EGU General Assembly 2020
© Author(s) 2021. This work is distributed under
the Creative Commons Attribution 4.0 License.

Unravelling controls on methane uptake in a temperate forest soil: impacts of ectomycorrhizas

Sylvia Toet1, Ruochan Ma1, Phoebe Morton2, and Phil Ineson3
Sylvia Toet et al.
  • 1Department of Environment and Geography, York, UK (
  • 2School of Geography and Environmental Sciences, Ulster University, Coleraine, UK (
  • 3Department of Biology, University of York, UK (

Methane (CH4) is an important greenhouse gas, globally responsible for 17% of current radiative forcing. Soils can be important net sources or sinks of CH4 depending on the net balance of two contrasting microbial processes - CH4 production and CH4 oxidation. In unsaturated soils, the aerobic methane oxidation process often dominates. These soils form the only global terrestrial CH4 sink, but estimates are still highly uncertain, both spatially and temporally. Forest soils have shown some of the strongest net CH4 uptake rates, but this is not consistent across sites and the controls are poorly understood.

In this field study, we focused on the effects of ectomycorrhizas on net CH4 uptake in an unsaturated, sandy gley podzolic soil of a mature coniferous forest stand dominated by Lodgepole pine (Pinus contorta) in Northern England over three years. Methane fluxes were determined in cores with soil only (roots and ectomycorrhizal mycelium excluded using windows with 1 µm mesh in the cores) and cores with soil and ectomycorrhizal mycelium (only roots excluded with 41 µm mesh). Net CH4 uptake rates in summer were higher when ectomycorrhizal mycelium was present, whereas the opposite was observed in winter. We will discuss mechanisms that may underpin these ectomycorrhizal impacts on net CH4 uptake in unsaturated forest soils.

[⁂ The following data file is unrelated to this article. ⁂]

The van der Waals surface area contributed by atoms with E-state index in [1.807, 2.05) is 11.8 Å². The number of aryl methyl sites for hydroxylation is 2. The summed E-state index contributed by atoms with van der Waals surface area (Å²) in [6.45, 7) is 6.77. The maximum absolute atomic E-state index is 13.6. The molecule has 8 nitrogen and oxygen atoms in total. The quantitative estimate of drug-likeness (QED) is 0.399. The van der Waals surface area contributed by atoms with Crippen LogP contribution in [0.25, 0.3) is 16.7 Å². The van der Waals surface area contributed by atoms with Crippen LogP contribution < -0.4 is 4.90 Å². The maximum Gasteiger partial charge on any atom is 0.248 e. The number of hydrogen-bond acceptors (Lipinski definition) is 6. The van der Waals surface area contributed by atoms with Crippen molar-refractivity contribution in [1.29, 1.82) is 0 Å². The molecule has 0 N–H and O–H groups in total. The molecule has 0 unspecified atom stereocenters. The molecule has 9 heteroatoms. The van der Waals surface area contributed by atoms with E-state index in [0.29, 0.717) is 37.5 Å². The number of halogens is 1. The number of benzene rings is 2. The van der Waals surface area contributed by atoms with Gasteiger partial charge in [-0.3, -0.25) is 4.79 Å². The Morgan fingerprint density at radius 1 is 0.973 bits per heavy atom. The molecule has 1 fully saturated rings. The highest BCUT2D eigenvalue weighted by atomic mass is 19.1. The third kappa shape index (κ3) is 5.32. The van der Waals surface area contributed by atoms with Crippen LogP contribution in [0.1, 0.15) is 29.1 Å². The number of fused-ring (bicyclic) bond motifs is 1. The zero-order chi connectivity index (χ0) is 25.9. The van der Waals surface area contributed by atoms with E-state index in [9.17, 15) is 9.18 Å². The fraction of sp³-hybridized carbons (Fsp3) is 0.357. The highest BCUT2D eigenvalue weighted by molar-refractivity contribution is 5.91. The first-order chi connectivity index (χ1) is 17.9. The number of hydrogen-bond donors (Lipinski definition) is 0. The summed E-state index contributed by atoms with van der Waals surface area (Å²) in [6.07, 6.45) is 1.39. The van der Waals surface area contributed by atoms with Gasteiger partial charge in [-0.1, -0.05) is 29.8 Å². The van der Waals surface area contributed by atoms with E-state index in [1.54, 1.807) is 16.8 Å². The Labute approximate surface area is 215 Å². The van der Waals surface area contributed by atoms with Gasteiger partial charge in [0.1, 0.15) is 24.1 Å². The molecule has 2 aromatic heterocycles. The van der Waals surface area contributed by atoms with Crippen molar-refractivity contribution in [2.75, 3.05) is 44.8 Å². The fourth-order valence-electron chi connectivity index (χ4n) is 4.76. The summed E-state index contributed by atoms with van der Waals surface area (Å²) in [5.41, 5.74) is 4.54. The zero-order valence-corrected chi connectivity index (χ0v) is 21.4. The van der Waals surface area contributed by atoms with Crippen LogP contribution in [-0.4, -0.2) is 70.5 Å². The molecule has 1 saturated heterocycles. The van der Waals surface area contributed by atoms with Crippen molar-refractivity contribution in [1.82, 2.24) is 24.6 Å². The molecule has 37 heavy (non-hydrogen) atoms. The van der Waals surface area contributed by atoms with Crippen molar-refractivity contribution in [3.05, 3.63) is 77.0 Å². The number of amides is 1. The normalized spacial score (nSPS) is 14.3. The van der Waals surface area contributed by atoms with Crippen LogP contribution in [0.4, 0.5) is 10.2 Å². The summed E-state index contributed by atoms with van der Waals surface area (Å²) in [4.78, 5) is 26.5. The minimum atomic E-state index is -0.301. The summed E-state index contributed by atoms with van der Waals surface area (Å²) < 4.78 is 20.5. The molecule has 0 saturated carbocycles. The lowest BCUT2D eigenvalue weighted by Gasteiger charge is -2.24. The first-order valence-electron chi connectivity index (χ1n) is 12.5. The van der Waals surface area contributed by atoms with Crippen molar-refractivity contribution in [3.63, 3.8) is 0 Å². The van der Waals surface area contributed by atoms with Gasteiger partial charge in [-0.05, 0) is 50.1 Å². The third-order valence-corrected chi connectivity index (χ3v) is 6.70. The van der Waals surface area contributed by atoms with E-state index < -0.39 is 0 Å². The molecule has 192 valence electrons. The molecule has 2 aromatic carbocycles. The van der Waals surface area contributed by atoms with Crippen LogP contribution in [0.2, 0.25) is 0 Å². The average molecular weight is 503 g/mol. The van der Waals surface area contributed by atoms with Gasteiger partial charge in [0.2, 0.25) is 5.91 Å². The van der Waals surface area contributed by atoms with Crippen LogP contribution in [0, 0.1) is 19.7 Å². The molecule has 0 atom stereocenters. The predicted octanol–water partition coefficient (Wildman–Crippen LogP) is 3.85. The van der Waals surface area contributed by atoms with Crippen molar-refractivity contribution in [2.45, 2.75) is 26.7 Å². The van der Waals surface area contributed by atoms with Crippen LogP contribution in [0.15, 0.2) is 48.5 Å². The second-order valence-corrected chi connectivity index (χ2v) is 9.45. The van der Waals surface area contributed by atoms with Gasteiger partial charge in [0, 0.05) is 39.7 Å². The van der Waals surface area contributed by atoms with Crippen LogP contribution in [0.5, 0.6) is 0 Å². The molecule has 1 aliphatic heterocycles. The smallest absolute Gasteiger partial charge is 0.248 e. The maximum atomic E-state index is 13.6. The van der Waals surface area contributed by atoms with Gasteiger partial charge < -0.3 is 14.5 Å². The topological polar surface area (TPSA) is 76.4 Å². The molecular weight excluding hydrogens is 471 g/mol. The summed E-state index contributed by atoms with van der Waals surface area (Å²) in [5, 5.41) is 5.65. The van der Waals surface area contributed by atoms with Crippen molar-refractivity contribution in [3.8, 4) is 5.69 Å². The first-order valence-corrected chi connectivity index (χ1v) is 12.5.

How to cite: Toet, S., Ma, R., Morton, P., and Ineson, P.: Unravelling controls on methane uptake in a temperate forest soil: impacts of ectomycorrhizas, EGU General Assembly 2020, Online, 4–8 May 2020, EGU2020-11704,, 2020


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displays version 1 – uploaded on 08 May 2020
  • CC1: Comment on EGU2020-11704, Nicholas Nickerson, 08 May 2020

    Hi Sylvia. Great presentation and thanks for taking the time to record. I dont have a lot of comments on the bilogy of the system, but I do wonder that the impact of lateral diffusion (either into or out of) the mesh system has on the measured fluxes. For the two treatments do the meshed windows have the same surface area open to the surrounding soil? Do you know of any papers that look at this lateral gas transport impact?

    • AC1: Reply to CC1, Sylvia Toet, 08 May 2020

      Hi Nick, Good to hear from you. I hope  you and Eosense are keeping well. The windows in the collars are equal in size for the two treatments and at the same depth, the windows with mesh are all below the soil surface, so these collars are I guess relatively comparable to shallow seated collars.
      Are you familiar with Kelly Redeker et al. (2015) Biogeosciences 12: 7423-7434, which deals with laterail gas flux movement and effects of wind?  Hope to catch up at some point? Best wishes, Sylvia

      • CC2: Reply to AC1, Nicholas Nickerson, 08 May 2020

        Thanks Sylvia. That paper is for sure helpful. I hope to see the setup one day when we can finally travel back to the UK!